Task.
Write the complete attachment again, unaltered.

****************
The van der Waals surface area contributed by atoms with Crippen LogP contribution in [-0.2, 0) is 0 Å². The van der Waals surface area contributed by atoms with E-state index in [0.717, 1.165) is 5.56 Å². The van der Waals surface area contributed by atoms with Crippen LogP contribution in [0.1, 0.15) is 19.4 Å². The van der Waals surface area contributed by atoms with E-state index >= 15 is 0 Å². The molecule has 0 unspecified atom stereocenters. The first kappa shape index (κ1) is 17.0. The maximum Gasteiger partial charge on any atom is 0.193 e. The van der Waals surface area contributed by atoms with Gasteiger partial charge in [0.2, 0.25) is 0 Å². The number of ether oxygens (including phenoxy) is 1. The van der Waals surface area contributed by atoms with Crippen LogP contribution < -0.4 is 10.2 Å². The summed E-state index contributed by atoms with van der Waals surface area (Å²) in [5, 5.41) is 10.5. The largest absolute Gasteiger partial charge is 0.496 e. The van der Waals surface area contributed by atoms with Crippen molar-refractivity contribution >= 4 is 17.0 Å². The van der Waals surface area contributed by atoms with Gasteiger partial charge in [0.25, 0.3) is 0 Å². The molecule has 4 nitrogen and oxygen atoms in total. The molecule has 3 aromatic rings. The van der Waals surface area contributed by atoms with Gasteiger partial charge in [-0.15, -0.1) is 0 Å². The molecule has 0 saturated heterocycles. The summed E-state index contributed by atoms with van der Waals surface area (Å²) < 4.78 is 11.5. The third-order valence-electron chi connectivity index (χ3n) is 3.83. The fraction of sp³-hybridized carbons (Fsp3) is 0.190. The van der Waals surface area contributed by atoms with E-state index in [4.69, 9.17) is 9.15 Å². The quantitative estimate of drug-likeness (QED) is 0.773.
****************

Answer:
The van der Waals surface area contributed by atoms with Crippen LogP contribution in [-0.2, 0) is 0 Å². The van der Waals surface area contributed by atoms with E-state index in [0.717, 1.165) is 5.56 Å². The van der Waals surface area contributed by atoms with Crippen LogP contribution in [0.1, 0.15) is 19.4 Å². The van der Waals surface area contributed by atoms with E-state index >= 15 is 0 Å². The molecule has 0 unspecified atom stereocenters. The first kappa shape index (κ1) is 17.0. The maximum Gasteiger partial charge on any atom is 0.193 e. The van der Waals surface area contributed by atoms with Gasteiger partial charge in [0.2, 0.25) is 0 Å². The number of ether oxygens (including phenoxy) is 1. The van der Waals surface area contributed by atoms with Crippen LogP contribution < -0.4 is 10.2 Å². The summed E-state index contributed by atoms with van der Waals surface area (Å²) in [5, 5.41) is 10.5. The largest absolute Gasteiger partial charge is 0.496 e. The van der Waals surface area contributed by atoms with Crippen molar-refractivity contribution >= 4 is 17.0 Å². The van der Waals surface area contributed by atoms with Gasteiger partial charge in [0.25, 0.3) is 0 Å². The molecule has 4 nitrogen and oxygen atoms in total. The molecule has 3 aromatic rings. The van der Waals surface area contributed by atoms with Gasteiger partial charge in [-0.15, -0.1) is 0 Å². The molecule has 0 saturated heterocycles. The summed E-state index contributed by atoms with van der Waals surface area (Å²) < 4.78 is 11.5. The third-order valence-electron chi connectivity index (χ3n) is 3.83. The fraction of sp³-hybridized carbons (Fsp3) is 0.190. The van der Waals surface area contributed by atoms with E-state index in [4.69, 9.17) is 9.15 Å². The quantitative estimate of drug-likeness (QED) is 0.773.